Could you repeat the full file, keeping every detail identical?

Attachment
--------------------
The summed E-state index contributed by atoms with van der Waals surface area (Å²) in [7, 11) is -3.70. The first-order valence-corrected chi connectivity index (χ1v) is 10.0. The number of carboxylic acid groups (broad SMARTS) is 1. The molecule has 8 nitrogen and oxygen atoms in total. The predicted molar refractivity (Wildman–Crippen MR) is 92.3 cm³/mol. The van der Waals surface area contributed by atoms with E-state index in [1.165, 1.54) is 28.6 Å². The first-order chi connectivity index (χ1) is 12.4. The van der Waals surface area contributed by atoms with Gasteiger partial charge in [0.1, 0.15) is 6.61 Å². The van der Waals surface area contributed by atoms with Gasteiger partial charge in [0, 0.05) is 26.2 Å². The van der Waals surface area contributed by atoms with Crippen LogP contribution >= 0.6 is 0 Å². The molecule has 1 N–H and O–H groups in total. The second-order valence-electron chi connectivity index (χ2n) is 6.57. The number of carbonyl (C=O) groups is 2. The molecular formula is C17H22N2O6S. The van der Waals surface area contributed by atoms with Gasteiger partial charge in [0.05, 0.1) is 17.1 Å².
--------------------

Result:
The summed E-state index contributed by atoms with van der Waals surface area (Å²) in [7, 11) is -3.70. The first-order valence-corrected chi connectivity index (χ1v) is 10.0. The number of carboxylic acid groups (broad SMARTS) is 1. The molecule has 8 nitrogen and oxygen atoms in total. The predicted molar refractivity (Wildman–Crippen MR) is 92.3 cm³/mol. The van der Waals surface area contributed by atoms with E-state index in [1.165, 1.54) is 28.6 Å². The first-order chi connectivity index (χ1) is 12.4. The van der Waals surface area contributed by atoms with Gasteiger partial charge in [0.1, 0.15) is 6.61 Å². The van der Waals surface area contributed by atoms with Gasteiger partial charge in [0, 0.05) is 26.2 Å². The van der Waals surface area contributed by atoms with Crippen LogP contribution >= 0.6 is 0 Å². The molecule has 1 N–H and O–H groups in total. The second-order valence-electron chi connectivity index (χ2n) is 6.57. The number of carbonyl (C=O) groups is 2. The molecular formula is C17H22N2O6S. The van der Waals surface area contributed by atoms with Gasteiger partial charge in [0.05, 0.1) is 17.1 Å².